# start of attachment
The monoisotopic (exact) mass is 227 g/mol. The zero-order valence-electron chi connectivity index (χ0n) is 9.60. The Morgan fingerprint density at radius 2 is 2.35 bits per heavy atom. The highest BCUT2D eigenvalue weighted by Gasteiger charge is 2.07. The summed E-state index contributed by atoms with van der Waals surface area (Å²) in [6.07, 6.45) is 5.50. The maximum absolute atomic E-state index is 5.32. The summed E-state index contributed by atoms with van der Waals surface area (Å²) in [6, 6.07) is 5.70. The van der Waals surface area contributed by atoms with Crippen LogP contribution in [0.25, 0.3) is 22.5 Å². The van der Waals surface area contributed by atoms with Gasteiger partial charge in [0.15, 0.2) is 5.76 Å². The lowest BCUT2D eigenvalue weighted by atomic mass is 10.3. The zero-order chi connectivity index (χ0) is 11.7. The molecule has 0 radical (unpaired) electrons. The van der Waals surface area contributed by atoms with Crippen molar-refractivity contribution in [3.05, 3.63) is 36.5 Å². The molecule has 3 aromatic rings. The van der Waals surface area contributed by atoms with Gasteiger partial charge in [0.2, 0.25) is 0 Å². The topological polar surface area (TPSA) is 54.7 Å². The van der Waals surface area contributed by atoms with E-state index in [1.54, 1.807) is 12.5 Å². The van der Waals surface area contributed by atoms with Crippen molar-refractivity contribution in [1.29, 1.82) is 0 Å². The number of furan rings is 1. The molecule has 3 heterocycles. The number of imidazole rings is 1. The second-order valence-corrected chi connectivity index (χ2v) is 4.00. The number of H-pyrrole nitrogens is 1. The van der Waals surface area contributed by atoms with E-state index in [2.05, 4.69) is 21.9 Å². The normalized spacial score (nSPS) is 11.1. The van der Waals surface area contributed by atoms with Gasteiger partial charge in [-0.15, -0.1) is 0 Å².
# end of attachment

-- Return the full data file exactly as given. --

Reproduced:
The monoisotopic (exact) mass is 227 g/mol. The zero-order valence-electron chi connectivity index (χ0n) is 9.60. The Morgan fingerprint density at radius 2 is 2.35 bits per heavy atom. The highest BCUT2D eigenvalue weighted by Gasteiger charge is 2.07. The summed E-state index contributed by atoms with van der Waals surface area (Å²) in [6.07, 6.45) is 5.50. The maximum absolute atomic E-state index is 5.32. The summed E-state index contributed by atoms with van der Waals surface area (Å²) in [6, 6.07) is 5.70. The van der Waals surface area contributed by atoms with Crippen LogP contribution in [0.25, 0.3) is 22.5 Å². The van der Waals surface area contributed by atoms with Gasteiger partial charge in [0.15, 0.2) is 5.76 Å². The lowest BCUT2D eigenvalue weighted by atomic mass is 10.3. The zero-order chi connectivity index (χ0) is 11.7. The molecule has 0 radical (unpaired) electrons. The van der Waals surface area contributed by atoms with Crippen molar-refractivity contribution in [3.05, 3.63) is 36.5 Å². The molecule has 3 aromatic rings. The van der Waals surface area contributed by atoms with Gasteiger partial charge in [0.2, 0.25) is 0 Å². The topological polar surface area (TPSA) is 54.7 Å². The van der Waals surface area contributed by atoms with E-state index in [1.54, 1.807) is 12.5 Å². The van der Waals surface area contributed by atoms with Crippen molar-refractivity contribution in [1.29, 1.82) is 0 Å². The number of furan rings is 1. The molecule has 3 heterocycles. The number of imidazole rings is 1. The second-order valence-corrected chi connectivity index (χ2v) is 4.00. The number of H-pyrrole nitrogens is 1. The van der Waals surface area contributed by atoms with E-state index in [2.05, 4.69) is 21.9 Å². The normalized spacial score (nSPS) is 11.1. The van der Waals surface area contributed by atoms with Gasteiger partial charge in [-0.15, -0.1) is 0 Å².